Indexed on: 17 Jan '21Published on: 17 Jan '21Published in: Science of the Total Environment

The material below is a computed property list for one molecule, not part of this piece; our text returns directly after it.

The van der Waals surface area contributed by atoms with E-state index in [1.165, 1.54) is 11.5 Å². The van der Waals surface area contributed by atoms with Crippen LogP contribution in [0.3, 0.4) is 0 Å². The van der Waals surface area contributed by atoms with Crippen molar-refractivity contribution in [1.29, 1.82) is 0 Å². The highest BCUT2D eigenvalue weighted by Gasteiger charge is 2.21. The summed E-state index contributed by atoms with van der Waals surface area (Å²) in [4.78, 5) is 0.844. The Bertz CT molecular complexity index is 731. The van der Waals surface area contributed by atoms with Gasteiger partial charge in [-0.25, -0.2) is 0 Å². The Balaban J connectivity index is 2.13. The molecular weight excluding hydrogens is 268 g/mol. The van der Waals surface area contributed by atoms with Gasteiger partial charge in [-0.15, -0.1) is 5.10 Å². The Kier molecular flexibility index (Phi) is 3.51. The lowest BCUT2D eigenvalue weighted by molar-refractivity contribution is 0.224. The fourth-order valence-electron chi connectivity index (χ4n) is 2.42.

Fly ash from municipal solid waste incineration (MSWI) enriches many leachable toxic metals which readily migrate into the environment, posing serious risks to the ecosystem and human. In this study, the elements mobility, leaching availability as well as the potential maximum amounts of heavy metals in fly ash were thoroughly evaluated. To decontaminate the toxic elements from resulting fly ash leachates, The aqueous zinc (Zn) was recovered using Cyanex 572, cadmium (Cd) and copper (Cu) were effectively removed through adsorption process by a self-assembled hierarchical hydroxyapatite (HAP) nanostructure. The removal mechanism of Cd, Cu and Zn by leaching, extraction and adsorption was revealed with the results from XRD, ICP-MS and SEM. The results showed that fly ash has a high mobility under maximum availability leaching test (95% of fly ash was dissolved), a recovery rate of 91% for Zn can be obtained using Cyanex 572, and a high adsorption rate (> 95% for both Cu and Cd) was reached using HAP for the pristine fly ash leachate. The outcomes from isothermal and kinetic study revealed that Langmuir isotherm and pseudo-second order model can well describe the Cd and Cu adsorption behavior. Economic assessment suggested that the application of HAP for the removal of Cd and Cu is a technically sound and economically feasible approach. The findings of this study demonstrated that this comprehensive process integrated leaching, solvent extraction and consequential decontamination can be a practical strategy for MSWI fly ash treatment. Copyright © 2021 Elsevier B.V. All rights reserved.